Gaogaigar vs. Betterman Manga Chapter 1: Go Read It!

Us Gaogaigar fans had long waited for a new sequel, a call that was answered this past year through the Hakai-Oh: Gaogaigar vs. Betterman novel series. In more recent news, Sunrise announced a manga adaptation, and the first chapter has been available online for the past month or so.

Having read through the first novel, this manga seems to be adapting the contents pretty faithfully. This might go without saying, but the key advantage of the manga version is that it’s more visual—a welcome thing given that Gaogaigar as a whole thrives on visual spectacle.  It’s also a lot easier to follow if your Japanese language proficiency isn’t especially strong.

I’m not sure what the schedule is for this manga, but I’m hoping that having it so easily accessible means that Gaogaigar fans will be able to rally around it, and really give it the attention it deserves.

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Project Z Revived! “Hakai-oh – Gaogaigar vs. Betterman Part 1” Novel Review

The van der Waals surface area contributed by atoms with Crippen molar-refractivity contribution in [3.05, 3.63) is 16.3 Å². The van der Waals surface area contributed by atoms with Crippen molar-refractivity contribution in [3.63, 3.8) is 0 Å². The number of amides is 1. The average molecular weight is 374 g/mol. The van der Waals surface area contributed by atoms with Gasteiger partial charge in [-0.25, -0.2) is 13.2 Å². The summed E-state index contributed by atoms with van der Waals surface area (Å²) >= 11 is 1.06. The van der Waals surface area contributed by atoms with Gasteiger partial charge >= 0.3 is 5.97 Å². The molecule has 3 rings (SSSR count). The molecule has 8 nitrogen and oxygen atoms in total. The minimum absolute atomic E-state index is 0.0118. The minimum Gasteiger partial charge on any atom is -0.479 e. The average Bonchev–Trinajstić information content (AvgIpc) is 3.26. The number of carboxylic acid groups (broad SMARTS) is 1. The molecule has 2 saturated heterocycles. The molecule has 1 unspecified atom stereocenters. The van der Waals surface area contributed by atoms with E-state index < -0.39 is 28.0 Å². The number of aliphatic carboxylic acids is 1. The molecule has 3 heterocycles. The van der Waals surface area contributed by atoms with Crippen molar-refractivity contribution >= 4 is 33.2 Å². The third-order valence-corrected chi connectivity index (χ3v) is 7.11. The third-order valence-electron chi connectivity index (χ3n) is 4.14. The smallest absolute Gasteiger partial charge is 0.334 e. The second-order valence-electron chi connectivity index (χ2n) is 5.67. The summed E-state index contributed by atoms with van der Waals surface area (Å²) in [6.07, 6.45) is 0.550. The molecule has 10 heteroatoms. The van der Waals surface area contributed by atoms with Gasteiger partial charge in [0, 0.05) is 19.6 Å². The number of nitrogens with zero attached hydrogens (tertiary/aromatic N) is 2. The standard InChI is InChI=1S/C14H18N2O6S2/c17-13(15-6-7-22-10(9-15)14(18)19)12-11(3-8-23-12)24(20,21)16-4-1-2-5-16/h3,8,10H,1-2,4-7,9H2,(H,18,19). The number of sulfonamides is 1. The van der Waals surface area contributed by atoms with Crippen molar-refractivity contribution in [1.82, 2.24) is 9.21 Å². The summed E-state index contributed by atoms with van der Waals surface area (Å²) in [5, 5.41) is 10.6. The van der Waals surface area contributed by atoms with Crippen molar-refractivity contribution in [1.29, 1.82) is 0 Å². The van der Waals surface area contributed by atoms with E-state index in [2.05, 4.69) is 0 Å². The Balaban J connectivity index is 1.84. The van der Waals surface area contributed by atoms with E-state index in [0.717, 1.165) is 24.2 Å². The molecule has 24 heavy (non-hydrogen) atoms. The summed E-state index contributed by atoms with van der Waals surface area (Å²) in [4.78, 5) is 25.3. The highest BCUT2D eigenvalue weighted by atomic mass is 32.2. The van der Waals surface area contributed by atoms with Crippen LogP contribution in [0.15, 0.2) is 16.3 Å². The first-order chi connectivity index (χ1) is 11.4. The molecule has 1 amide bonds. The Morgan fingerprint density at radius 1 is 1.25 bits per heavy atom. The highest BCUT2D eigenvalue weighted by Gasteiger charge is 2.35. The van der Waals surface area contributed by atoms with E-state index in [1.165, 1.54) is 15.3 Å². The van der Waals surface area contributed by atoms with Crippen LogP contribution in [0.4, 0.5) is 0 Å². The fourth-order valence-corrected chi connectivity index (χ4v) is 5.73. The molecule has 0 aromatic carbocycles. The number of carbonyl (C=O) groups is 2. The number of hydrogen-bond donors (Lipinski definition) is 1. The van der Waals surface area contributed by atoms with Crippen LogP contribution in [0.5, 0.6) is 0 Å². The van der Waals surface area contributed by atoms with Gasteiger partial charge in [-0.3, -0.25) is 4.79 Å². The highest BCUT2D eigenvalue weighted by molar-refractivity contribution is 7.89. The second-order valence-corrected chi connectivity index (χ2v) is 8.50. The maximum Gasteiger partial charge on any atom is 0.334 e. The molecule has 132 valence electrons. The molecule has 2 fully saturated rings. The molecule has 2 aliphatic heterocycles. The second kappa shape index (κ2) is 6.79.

Being a fan of Gaogaigar is to know joy and suffering. Its increasingly grandiose-yet-ever-personal story makes for one magnificent crescendo after another. But then, at the climax, fans were left with a bittersweet cliffhanger. The heroes we had cheered for were stuck in another galaxy, the only escapees the two alien boys who found loving home on Earth. For years, fans and characters alike were left in limbo, the one glimmer of hope—a proposed sequel called “Project Z”—dashed by sponsor and studio conflicts.

Then, out the blue, came a new light. Sunrise, the studio behind Gaogaigar, announced their own light novel imprint. From it has sprung The King of Braves Gaogaigar Novel 03: Hakai-oh – Gaogaigar vs. Betterman Part 1, a true novel sequel written by Takeda Yuuichirou, a former staff member on the Gaogaigar anime, and guided by Yonetani Yoshitomo, the original director. The book was created using Project Z as its foundation, so those who kept the fire alive for the Gutsy Galaxy Guard can finally be rewarded.